“Raw Life” Meets the Law: Race, Politics, and Hip Hop’s Role in the Quest for Justice

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Donald F. Tibbs

Professor of Law, Thomas R. Kline School of Law, Drexel University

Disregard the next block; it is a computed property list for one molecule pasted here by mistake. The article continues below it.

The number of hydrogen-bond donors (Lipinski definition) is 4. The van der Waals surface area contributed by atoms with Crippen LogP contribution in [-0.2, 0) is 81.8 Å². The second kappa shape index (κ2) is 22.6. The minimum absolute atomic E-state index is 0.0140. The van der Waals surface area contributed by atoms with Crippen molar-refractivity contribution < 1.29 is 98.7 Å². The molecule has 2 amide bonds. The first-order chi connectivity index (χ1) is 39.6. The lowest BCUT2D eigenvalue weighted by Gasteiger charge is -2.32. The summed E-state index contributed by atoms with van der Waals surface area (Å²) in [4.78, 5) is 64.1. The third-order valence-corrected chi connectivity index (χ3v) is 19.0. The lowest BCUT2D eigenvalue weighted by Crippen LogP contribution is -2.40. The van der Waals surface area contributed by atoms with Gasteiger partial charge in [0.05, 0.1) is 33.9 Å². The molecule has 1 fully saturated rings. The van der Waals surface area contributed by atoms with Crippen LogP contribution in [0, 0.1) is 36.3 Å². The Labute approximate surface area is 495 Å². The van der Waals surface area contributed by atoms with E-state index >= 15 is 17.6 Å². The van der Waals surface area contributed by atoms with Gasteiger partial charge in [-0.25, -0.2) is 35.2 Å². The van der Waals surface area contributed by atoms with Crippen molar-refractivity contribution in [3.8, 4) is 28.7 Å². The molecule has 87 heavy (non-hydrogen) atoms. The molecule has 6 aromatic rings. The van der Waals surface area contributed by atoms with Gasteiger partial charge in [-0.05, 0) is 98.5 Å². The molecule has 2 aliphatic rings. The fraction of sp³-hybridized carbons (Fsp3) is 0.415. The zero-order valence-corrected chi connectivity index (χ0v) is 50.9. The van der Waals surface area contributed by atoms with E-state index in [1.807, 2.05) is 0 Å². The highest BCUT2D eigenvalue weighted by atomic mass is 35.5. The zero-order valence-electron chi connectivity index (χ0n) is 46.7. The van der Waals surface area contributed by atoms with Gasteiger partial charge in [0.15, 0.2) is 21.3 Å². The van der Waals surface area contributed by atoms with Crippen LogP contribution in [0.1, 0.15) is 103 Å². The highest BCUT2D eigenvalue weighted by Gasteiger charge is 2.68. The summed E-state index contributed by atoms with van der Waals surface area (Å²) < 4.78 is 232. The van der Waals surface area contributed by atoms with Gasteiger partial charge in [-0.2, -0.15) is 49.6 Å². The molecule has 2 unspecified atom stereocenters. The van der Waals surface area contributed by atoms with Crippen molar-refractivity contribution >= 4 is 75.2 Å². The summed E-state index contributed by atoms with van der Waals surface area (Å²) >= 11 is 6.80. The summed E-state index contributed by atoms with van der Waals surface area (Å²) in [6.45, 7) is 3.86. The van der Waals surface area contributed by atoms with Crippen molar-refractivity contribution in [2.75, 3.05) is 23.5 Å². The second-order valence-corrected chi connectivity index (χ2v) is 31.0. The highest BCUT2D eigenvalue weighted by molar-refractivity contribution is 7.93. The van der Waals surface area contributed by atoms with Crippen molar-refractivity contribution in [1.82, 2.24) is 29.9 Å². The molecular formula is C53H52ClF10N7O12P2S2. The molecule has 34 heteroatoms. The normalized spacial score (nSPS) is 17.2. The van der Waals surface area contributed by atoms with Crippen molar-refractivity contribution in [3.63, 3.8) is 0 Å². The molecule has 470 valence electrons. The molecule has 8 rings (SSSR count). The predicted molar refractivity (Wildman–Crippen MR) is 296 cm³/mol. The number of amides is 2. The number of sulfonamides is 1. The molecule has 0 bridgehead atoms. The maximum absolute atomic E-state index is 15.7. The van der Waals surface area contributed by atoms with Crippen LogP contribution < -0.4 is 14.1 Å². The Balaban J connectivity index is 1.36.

Post-colonial theorist Achille Mbembe described “raw life” as “a time for black suffering where life and death are so entangled that it is no longer possible to distinguish them.” Contemporaneously, the shooting deaths of unarmed black men exposes the “Raw Life” of reconciling black innocence within American law and order. The diffusion of black liberation struggles, and the embrace of colorblindness as a normative approach to “fixing” American racial issues have allowed the state to regain its power over the human spirit, and reclaim its power over re-producing a political, social, and legal anti-Black agenda. This presentation discusses that Hip Hop’s voice, when juxtaposed against the American Constitution, remains a valid critique of how “Raw Life” intersects with the racial politics present in American legal culture.